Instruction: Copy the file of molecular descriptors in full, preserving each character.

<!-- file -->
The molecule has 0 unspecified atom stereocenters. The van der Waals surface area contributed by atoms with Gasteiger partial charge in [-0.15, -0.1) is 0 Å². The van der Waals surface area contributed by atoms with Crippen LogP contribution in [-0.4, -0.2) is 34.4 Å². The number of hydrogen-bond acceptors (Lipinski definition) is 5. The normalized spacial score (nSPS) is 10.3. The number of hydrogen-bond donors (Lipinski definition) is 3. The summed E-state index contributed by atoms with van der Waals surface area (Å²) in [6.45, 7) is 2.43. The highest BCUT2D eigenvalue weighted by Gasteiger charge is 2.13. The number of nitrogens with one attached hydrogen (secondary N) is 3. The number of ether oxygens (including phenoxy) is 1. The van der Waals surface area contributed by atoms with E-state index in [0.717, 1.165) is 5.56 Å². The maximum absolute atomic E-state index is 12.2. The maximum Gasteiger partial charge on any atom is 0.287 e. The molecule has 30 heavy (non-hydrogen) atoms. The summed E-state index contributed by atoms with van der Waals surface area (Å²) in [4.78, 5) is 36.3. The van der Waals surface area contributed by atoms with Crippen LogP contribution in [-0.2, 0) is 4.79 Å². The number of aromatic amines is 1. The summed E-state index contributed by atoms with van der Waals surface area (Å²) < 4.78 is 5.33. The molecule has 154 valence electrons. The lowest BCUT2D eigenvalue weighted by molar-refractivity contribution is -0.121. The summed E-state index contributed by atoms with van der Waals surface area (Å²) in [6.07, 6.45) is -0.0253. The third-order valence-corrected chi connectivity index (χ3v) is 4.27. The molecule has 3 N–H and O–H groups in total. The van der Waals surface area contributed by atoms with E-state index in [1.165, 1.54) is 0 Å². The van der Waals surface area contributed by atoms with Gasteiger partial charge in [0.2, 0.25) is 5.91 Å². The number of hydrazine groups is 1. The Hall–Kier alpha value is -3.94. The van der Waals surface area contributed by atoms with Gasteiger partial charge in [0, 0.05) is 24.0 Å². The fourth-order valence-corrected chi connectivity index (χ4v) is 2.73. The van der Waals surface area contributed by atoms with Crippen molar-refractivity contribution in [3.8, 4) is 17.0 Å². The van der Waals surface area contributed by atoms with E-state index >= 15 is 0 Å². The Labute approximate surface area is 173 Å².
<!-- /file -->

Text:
The molecule has 0 unspecified atom stereocenters. The van der Waals surface area contributed by atoms with Gasteiger partial charge in [-0.15, -0.1) is 0 Å². The van der Waals surface area contributed by atoms with Crippen LogP contribution in [-0.4, -0.2) is 34.4 Å². The number of hydrogen-bond acceptors (Lipinski definition) is 5. The normalized spacial score (nSPS) is 10.3. The number of hydrogen-bond donors (Lipinski definition) is 3. The summed E-state index contributed by atoms with van der Waals surface area (Å²) in [6.45, 7) is 2.43. The highest BCUT2D eigenvalue weighted by Gasteiger charge is 2.13. The number of nitrogens with one attached hydrogen (secondary N) is 3. The number of ether oxygens (including phenoxy) is 1. The van der Waals surface area contributed by atoms with E-state index in [0.717, 1.165) is 5.56 Å². The maximum absolute atomic E-state index is 12.2. The maximum Gasteiger partial charge on any atom is 0.287 e. The molecule has 30 heavy (non-hydrogen) atoms. The summed E-state index contributed by atoms with van der Waals surface area (Å²) in [4.78, 5) is 36.3. The van der Waals surface area contributed by atoms with Crippen LogP contribution in [-0.2, 0) is 4.79 Å². The number of aromatic amines is 1. The summed E-state index contributed by atoms with van der Waals surface area (Å²) < 4.78 is 5.33. The molecule has 154 valence electrons. The lowest BCUT2D eigenvalue weighted by molar-refractivity contribution is -0.121. The summed E-state index contributed by atoms with van der Waals surface area (Å²) in [6.07, 6.45) is -0.0253. The third-order valence-corrected chi connectivity index (χ3v) is 4.27. The molecule has 3 N–H and O–H groups in total. The van der Waals surface area contributed by atoms with E-state index in [1.165, 1.54) is 0 Å². The van der Waals surface area contributed by atoms with Gasteiger partial charge in [0.2, 0.25) is 5.91 Å². The number of hydrazine groups is 1. The Hall–Kier alpha value is -3.94. The van der Waals surface area contributed by atoms with Gasteiger partial charge in [0, 0.05) is 24.0 Å². The fourth-order valence-corrected chi connectivity index (χ4v) is 2.73. The van der Waals surface area contributed by atoms with Crippen molar-refractivity contribution in [3.8, 4) is 17.0 Å². The van der Waals surface area contributed by atoms with E-state index >= 15 is 0 Å². The Labute approximate surface area is 173 Å².